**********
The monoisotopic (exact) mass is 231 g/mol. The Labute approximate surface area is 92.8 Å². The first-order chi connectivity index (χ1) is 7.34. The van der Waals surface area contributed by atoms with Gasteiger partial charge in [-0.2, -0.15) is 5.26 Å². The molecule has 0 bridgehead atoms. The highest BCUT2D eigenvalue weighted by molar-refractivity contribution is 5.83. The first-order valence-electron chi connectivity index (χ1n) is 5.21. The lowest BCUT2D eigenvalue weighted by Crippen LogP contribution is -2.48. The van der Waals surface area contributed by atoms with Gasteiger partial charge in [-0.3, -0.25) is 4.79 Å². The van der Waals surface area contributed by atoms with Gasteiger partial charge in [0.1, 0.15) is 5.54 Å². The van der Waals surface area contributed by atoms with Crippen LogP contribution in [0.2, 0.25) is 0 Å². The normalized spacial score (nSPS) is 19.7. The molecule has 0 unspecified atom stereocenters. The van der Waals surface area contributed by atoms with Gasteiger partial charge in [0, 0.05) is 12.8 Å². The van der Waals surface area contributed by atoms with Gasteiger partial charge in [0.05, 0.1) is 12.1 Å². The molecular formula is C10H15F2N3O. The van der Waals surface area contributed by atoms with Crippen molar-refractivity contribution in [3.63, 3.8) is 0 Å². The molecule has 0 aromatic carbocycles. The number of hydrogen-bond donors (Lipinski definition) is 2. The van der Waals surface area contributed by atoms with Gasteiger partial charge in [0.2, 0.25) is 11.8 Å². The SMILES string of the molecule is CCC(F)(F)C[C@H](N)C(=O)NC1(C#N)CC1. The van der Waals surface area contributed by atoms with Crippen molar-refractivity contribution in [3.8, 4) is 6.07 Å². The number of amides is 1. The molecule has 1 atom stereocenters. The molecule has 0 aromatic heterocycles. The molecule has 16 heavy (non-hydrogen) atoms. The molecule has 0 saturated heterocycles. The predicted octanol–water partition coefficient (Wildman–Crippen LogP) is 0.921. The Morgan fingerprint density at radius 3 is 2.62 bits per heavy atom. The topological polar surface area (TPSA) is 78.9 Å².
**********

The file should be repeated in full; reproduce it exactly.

The monoisotopic (exact) mass is 231 g/mol. The Labute approximate surface area is 92.8 Å². The first-order chi connectivity index (χ1) is 7.34. The van der Waals surface area contributed by atoms with Gasteiger partial charge in [-0.2, -0.15) is 5.26 Å². The molecule has 0 bridgehead atoms. The highest BCUT2D eigenvalue weighted by molar-refractivity contribution is 5.83. The first-order valence-electron chi connectivity index (χ1n) is 5.21. The lowest BCUT2D eigenvalue weighted by Crippen LogP contribution is -2.48. The van der Waals surface area contributed by atoms with Gasteiger partial charge in [-0.3, -0.25) is 4.79 Å². The van der Waals surface area contributed by atoms with Gasteiger partial charge in [0.1, 0.15) is 5.54 Å². The van der Waals surface area contributed by atoms with Crippen LogP contribution in [0.2, 0.25) is 0 Å². The normalized spacial score (nSPS) is 19.7. The molecule has 0 unspecified atom stereocenters. The van der Waals surface area contributed by atoms with Gasteiger partial charge in [0, 0.05) is 12.8 Å². The van der Waals surface area contributed by atoms with Gasteiger partial charge in [0.05, 0.1) is 12.1 Å². The molecular formula is C10H15F2N3O. The van der Waals surface area contributed by atoms with Crippen molar-refractivity contribution in [3.63, 3.8) is 0 Å². The molecule has 0 aromatic carbocycles. The number of hydrogen-bond donors (Lipinski definition) is 2. The van der Waals surface area contributed by atoms with Gasteiger partial charge in [0.2, 0.25) is 11.8 Å². The SMILES string of the molecule is CCC(F)(F)C[C@H](N)C(=O)NC1(C#N)CC1. The van der Waals surface area contributed by atoms with Crippen molar-refractivity contribution in [3.8, 4) is 6.07 Å². The number of amides is 1. The molecule has 1 atom stereocenters. The molecule has 0 aromatic heterocycles. The molecule has 16 heavy (non-hydrogen) atoms. The molecule has 0 saturated heterocycles. The predicted octanol–water partition coefficient (Wildman–Crippen LogP) is 0.921. The Morgan fingerprint density at radius 3 is 2.62 bits per heavy atom. The topological polar surface area (TPSA) is 78.9 Å².